Thursday October 18, 2018

An hour-long nap after Lunch may help older Adults to preserve their Memories: Study

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An old person , Pixabay
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New York, Jan 6, 2017: An hour-long nap after lunch may help older adults to preserve their memories, improve their ability to think clearly as well as to make decisions, a study has found.

Sleep plays a key role in helping older adults maintain their healthy mental function, necessary for people as they age, the researchers said.

In the study, led by Junxin Li from the University of Pennsylvania, Philadelphia, the team examined nearly 3,000 Chinese adults aged 65 and older to learn whether taking an afternoon nap had any effect on their mental health.

The researchers found that nearly 60 per cent of the people took an afternoon nap after lunch.

Their nap time was between about 30 minutes to more than 90 minutes, with most people taking naps lasting about 63 minutes.

The results showed that people who took an hour-long nap after lunch had better health condition compared to people who did not take a nap — neither shorter nor longer.

Conversely, those who took no naps at all had four-to-six times more decrease in their mental ability.

In addition, people who did not take a nap at all, and those who took shorter or longer naps, experienced about the same decline in their mental abilities that a five-year increase in age would be expected to cause, Li stated.

The study was published in the Journal of the American Geriatrics Society. (IANS)

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Exercising Too Little Puts Your Health At Risk: WHO

In wealthier countries, the researchers said, a transition toward more sedentary jobs as well as sedentary forms of recreation and transport could explain higher levels of inactivity.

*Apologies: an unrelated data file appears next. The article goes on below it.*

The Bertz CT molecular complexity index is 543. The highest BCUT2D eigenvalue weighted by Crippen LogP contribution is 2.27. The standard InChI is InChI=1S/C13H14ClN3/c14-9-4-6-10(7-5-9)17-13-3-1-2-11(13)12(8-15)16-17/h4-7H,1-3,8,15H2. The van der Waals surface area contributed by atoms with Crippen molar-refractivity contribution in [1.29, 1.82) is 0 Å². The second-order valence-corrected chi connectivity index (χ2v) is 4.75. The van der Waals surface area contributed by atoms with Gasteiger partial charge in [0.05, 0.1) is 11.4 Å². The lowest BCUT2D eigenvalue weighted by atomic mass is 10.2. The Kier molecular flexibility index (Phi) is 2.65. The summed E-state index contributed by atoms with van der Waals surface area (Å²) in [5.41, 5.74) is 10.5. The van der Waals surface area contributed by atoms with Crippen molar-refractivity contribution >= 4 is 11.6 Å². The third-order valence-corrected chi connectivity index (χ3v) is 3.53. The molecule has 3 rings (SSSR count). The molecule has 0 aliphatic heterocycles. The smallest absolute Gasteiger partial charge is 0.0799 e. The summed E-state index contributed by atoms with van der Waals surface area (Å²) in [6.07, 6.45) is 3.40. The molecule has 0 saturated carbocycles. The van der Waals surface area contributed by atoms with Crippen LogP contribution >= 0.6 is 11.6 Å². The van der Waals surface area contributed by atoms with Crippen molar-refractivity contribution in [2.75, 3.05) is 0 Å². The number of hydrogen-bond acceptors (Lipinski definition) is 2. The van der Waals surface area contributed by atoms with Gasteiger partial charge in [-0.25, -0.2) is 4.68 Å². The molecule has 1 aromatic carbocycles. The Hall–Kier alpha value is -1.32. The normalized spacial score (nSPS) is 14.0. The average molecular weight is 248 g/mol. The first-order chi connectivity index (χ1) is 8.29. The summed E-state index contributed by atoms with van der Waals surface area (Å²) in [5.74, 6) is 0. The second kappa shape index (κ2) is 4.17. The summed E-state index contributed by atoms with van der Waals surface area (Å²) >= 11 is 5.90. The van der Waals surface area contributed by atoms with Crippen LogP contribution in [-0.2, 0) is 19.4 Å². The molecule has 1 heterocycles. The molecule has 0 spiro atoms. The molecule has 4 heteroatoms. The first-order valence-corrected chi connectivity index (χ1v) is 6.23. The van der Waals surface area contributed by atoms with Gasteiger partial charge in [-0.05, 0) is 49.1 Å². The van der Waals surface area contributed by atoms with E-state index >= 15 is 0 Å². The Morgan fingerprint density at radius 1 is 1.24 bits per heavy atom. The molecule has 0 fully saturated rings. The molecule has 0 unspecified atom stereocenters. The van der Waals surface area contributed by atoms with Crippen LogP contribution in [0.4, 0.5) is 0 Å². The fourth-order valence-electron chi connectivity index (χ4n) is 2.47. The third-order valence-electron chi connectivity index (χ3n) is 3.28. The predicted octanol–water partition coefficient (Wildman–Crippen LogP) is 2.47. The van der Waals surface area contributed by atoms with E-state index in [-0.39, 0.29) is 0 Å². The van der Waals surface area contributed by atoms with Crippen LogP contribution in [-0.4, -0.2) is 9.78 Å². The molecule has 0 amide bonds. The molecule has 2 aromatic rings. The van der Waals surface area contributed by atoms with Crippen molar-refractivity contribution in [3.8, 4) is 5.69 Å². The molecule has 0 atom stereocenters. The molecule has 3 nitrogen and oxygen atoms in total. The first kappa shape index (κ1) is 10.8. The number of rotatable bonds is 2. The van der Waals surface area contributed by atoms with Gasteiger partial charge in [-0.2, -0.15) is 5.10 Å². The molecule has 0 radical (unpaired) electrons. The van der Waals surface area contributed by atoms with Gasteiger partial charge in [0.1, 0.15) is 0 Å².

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People gather for physical exercise in Nantes, France. VOA

More than a quarter of the world’s adults — 1.4 billion people — exercise too little, putting them at higher risk of cardiovascular disease, type 2 diabetes, dementia and cancers, according to a World Health Organization-led study.

In 2016, around one in three women and one in four men worldwide were not reaching the recommended levels of physical activity to stay healthy — at least 150 minutes of moderate exercise or 75 minutes of vigorous exercise a week.

There has been no improvement in global levels of physical activity since 2001, according to the study, which was conducted by WHO researchers and published Tuesday in The Lancet Global Health.

The highest rates of lack of exercise in 2016 were in adults in Kuwait, American Samoa, Saudi Arabia and Iraq, where more than half of all adults were not active enough to protect their health.

Exercise
Inactivity Puts Quarter of Adults’ Health at Risk, WHO Says. Pixabay

By comparison, around 40 percent of adults in the United States, 36 percent in Britain and 14 percent in China did too little exercise to stay healthy.

“Unlike other major global health risks, levels of insufficient physical activity are not falling worldwide, on average, and over a quarter of all adults are not reaching the recommended levels of physical activity for good health,” said Regina Guthold of the WHO, who co-led the research.

Noncommunicable diseases

The WHO says insufficient physical activity is one of the leading risk factors for premature death worldwide. It raises the risk of noncommunicable diseases such as cardiovascular disease, cancer and diabetes.

By becoming more active, it says, people can easily achieve benefits such as improve muscular and cardiorespiratory fitness, better bone health, weight control and reduced risk of hypertension, heart disease, stroke, diabetes, depression and various types of cancer.

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Heart patients should focus on exercise than weight loss. Pixabay

The study found that levels of low physical activity were more than twice as great in high-income countries compared with poorer nations, and had increased by 5.0 percent in richer countries from 2001 to 2016.

Also Read: Eating in 10-hour Window May Boost Health

In wealthier countries, the researchers said, a transition toward more sedentary jobs as well as sedentary forms of recreation and transport could explain higher levels of inactivity. In less well-off countries, people tend to be more active at work and for transport, they said.

They urged governments to take note of these changes and put in place infrastructures that promote walking and cycling for transport and active sports and recreation. (VOA)